Environmentalists have long called for EPR schemes to be created for any number of consumer products industries as a way to shift the burden of managing waste onto the brands creating it, as well as to incentivise more sustainable production in the first place. Increasingly, those calls are spreading to fashion.
The fund does not qualify as a formal EPR programme, which would operate with independent mechanisms for collecting and distributing funds, and some form of oversight to ensure the integrity of the programme. However, it gets closer to the concept of EPR for fashion than anything that exists in practice today.
While philanthropic donations from fashion brands are fairly common, they are typically positioned as charity: a company funds a cause, often benefitting from a PR boost while putting distance between its operations and the problem its philanthropy is helping to solve. In recent years, some brands have begun to fund organisations working on issues that their own operations have contributed to in some way, such as Kering funding Conservation International to scale regenerative agriculture and land conservation.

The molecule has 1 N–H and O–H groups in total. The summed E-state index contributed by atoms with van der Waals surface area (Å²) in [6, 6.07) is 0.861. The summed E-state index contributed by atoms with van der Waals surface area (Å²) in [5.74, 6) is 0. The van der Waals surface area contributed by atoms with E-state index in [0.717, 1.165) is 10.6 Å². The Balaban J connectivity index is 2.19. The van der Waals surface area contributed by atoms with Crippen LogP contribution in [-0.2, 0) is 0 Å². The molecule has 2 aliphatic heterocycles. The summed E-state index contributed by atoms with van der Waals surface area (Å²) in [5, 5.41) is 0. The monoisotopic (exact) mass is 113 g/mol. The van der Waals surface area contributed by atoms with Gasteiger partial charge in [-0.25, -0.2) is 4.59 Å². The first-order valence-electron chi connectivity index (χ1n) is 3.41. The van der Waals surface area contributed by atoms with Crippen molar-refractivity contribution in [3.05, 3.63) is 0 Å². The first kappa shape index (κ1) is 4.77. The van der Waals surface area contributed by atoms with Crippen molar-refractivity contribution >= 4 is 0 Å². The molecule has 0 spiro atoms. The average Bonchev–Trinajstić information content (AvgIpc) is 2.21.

Few, if any, are positioned as payment for a debt the company itself accrued — in any aspect of the supply chain, and certainly not at the waste stage of the life cycle. That’s what sets the fund from Shein apart, however problematic the company’s business model is. It is positioned as payment for services rendered, not as a charitable donation.
The fund is not a sign of partnership with the brand, Ricketts stresses. It’s a transaction to fund the work — the very manual labour of digging clothes out from under wet sand on the beach, of carrying bale after bale of used clothing through the hot, crowded streets of Accra — that goes into managing the waste-filled reality on the ground. It’s work that other brands — and, recent developments in Europe indicate, governments as well — have so far been unwilling to fund.
While Europe and California are considering EPR legislation, it’s unclear how aggressive they will be — and it will be years before any new laws are passed and implemented. In the meantime, clothes have already accumulated beyond what is reasonable or manageable. And, while brands have faced consumer and investor pressure to improve aspects of their operations, from workers’ wages and factory conditions to fossil fuels and the use of toxic chemicals, they have largely escaped having to reckon with or be held responsible for what actually happens to their clothes or for the work involved in managing them.
“Until mandated EPR policies become globally accountable, we need companies to step up and follow Shein’s lead in creating voluntary funds that put resources into the hands of the people who are most impacted by fashion’s oversupplied linear economy,” says Ricketts.
The fund comes with no strings attached for how The Or spends it, according to Ricketts. That is key, because local voices should be responsible for deciding how outside dollars are spent; anything else is a recipe for disaster.
The responsibility question